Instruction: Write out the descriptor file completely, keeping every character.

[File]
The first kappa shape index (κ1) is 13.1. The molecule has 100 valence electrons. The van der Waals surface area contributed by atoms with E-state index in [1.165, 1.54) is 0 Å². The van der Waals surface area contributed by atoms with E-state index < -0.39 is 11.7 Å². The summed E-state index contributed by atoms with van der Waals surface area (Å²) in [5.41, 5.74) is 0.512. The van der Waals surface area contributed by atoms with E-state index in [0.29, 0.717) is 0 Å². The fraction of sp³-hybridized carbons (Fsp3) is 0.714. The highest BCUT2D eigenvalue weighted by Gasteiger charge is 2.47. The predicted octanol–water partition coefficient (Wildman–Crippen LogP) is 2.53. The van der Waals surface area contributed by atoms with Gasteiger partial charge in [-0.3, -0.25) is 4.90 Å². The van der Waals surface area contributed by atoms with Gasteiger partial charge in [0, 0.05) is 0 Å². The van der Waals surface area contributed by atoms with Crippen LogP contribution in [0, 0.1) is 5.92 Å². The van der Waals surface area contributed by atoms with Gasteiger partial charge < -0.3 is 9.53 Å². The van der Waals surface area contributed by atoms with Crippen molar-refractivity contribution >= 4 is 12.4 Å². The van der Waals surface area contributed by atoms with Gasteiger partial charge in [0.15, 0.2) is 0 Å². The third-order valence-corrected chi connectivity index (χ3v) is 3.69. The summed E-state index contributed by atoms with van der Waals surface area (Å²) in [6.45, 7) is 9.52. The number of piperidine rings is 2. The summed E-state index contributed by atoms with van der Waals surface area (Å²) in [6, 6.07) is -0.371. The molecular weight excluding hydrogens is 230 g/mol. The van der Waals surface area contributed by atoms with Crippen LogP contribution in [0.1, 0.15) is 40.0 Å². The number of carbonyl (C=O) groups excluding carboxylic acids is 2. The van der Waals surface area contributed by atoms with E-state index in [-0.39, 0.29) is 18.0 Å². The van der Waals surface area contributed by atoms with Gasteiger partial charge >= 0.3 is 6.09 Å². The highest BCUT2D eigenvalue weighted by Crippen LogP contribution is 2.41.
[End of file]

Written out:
The first kappa shape index (κ1) is 13.1. The molecule has 100 valence electrons. The van der Waals surface area contributed by atoms with E-state index in [1.165, 1.54) is 0 Å². The van der Waals surface area contributed by atoms with E-state index < -0.39 is 11.7 Å². The summed E-state index contributed by atoms with van der Waals surface area (Å²) in [5.41, 5.74) is 0.512. The van der Waals surface area contributed by atoms with E-state index in [0.29, 0.717) is 0 Å². The fraction of sp³-hybridized carbons (Fsp3) is 0.714. The highest BCUT2D eigenvalue weighted by Gasteiger charge is 2.47. The predicted octanol–water partition coefficient (Wildman–Crippen LogP) is 2.53. The van der Waals surface area contributed by atoms with Gasteiger partial charge in [-0.3, -0.25) is 4.90 Å². The van der Waals surface area contributed by atoms with Gasteiger partial charge in [0, 0.05) is 0 Å². The van der Waals surface area contributed by atoms with Crippen LogP contribution in [0, 0.1) is 5.92 Å². The van der Waals surface area contributed by atoms with Gasteiger partial charge < -0.3 is 9.53 Å². The van der Waals surface area contributed by atoms with Crippen molar-refractivity contribution >= 4 is 12.4 Å². The van der Waals surface area contributed by atoms with Gasteiger partial charge in [0.15, 0.2) is 0 Å². The third-order valence-corrected chi connectivity index (χ3v) is 3.69. The summed E-state index contributed by atoms with van der Waals surface area (Å²) in [6.45, 7) is 9.52. The number of piperidine rings is 2. The summed E-state index contributed by atoms with van der Waals surface area (Å²) in [6, 6.07) is -0.371. The molecular weight excluding hydrogens is 230 g/mol. The van der Waals surface area contributed by atoms with Crippen LogP contribution in [0.1, 0.15) is 40.0 Å². The number of carbonyl (C=O) groups excluding carboxylic acids is 2. The van der Waals surface area contributed by atoms with E-state index in [-0.39, 0.29) is 18.0 Å². The van der Waals surface area contributed by atoms with Gasteiger partial charge >= 0.3 is 6.09 Å². The highest BCUT2D eigenvalue weighted by Crippen LogP contribution is 2.41.